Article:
Today is Easter Sunday. Some may celebrate according to their faith and traditions and the others may enjoy multi-doses of chocolate in the form of Easter eggs and celebrate the extra holiday in their calendars.
Whichever camp you like to pitch, I like to extend everyone a very peaceful Easter Sunday wishes.
(by the way today’s date is a palindrome – it reads the same way as back to front 31.3.13)
Below is an article which I wrote 2 years ago to the Transcurrents.com and Tamil week.com titled Easter and its tradition. Here I am republishing again….
Easter and its traditions
An egg painted red given at the end of a Sunday school session was my first ever memory of Easter Sunday. I was highly excited and vividly remember taking extreme care of this possession on the half -hour walk back home. I don’t remember how I cooked the egg, but I remember to this day when my mother told me that the egg represents new life and hope for Christians indicating the resurrection of Jesus Christ. My mother also mentioned the western custom of exchanging chocolate Easter eggs on Easter Sundays. At the age of nine and living in Jaffna, I was amazed by the thought of a chocolate egg being the size of a chicken egg!
The resurrection of Jesus Christ is the focal point of the Christian faith and is the oldest and most important festival of the Christian church. It is celebrated on a Sunday and is referred to as Easter Sunday. Easter Sunday is also called Resurrection Sunday and it translates to “uyirtheluntha Gnayiru” or “uyirtheluntha thiru-naal” in the Tamil Language.
The English word “Easter” (in old English, “ēastre”) is believed to be borrowed from the German origin, “ostern” and from a goddess named “Ēastre” associated with spring or dawn. It is noted that in the olden days it was customary to worship goddesses around the world particularly associated with spring & harvest. Hinduism also has female idols (pathini thevangal), Thurgai, Kali, Kannagi etc. Most of these ‘amman kovils’ are situated in the middle of a paddy field or in close proximity to fields indicating these kovils may well have been erected to celebrate the festivals of harvest.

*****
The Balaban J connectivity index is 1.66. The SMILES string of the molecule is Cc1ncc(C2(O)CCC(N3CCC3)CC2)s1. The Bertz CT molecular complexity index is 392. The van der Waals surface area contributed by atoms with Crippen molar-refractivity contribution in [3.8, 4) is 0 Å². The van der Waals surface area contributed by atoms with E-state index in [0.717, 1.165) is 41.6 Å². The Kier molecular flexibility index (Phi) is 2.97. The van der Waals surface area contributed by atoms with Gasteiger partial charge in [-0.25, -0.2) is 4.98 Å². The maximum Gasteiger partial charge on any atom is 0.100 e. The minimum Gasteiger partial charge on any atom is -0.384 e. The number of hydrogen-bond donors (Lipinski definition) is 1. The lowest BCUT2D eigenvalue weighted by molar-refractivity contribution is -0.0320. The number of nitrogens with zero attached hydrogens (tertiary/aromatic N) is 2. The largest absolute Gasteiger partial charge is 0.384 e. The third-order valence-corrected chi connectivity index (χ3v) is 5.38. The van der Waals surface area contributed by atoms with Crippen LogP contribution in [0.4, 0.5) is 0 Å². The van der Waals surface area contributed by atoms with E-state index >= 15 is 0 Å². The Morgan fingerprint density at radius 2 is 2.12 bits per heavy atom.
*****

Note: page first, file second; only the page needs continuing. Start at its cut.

Easter Sunday does not have a fixed day and falls on different dates each year thus referred to as the movable feast. Jewish Passover and Islamic Ramadan celebrations are also classified as movable feasts.
According to the New Testament1 Jesus was crucified on the cross and rose again on the third day around the time of Jewish Passover. Jewish Passover is calculated according to the phases of the moon (lunar Hebrew calendar). Muslims also follow the lunar phase waiting for the first sighting of the moon in the month of Ramadan. In contrast, Egyptians have a calendar following the Sun (a solar calendar). When the Romans became the ‘powerhouse’ of the world they followed the Egyptian calendar.
Early Jewish Christians followed a “Christian Passover” remembering the crucifixion and resurrection of Jesus by linking it to the Hebrew Calendar. The non-Jewish Christians did not like this idea and they followed according to the solar calendar. This confused many among the early churches and each one was celebrating the resurrection of Jesus at various times of the year. The confusion was unified by the first Christian Roman Emperor Constantine the Great (AD 285 – 337) who was the founder of Constantinople currently known as Istanbul. The Emperor formally recognised Christianity in AD 313.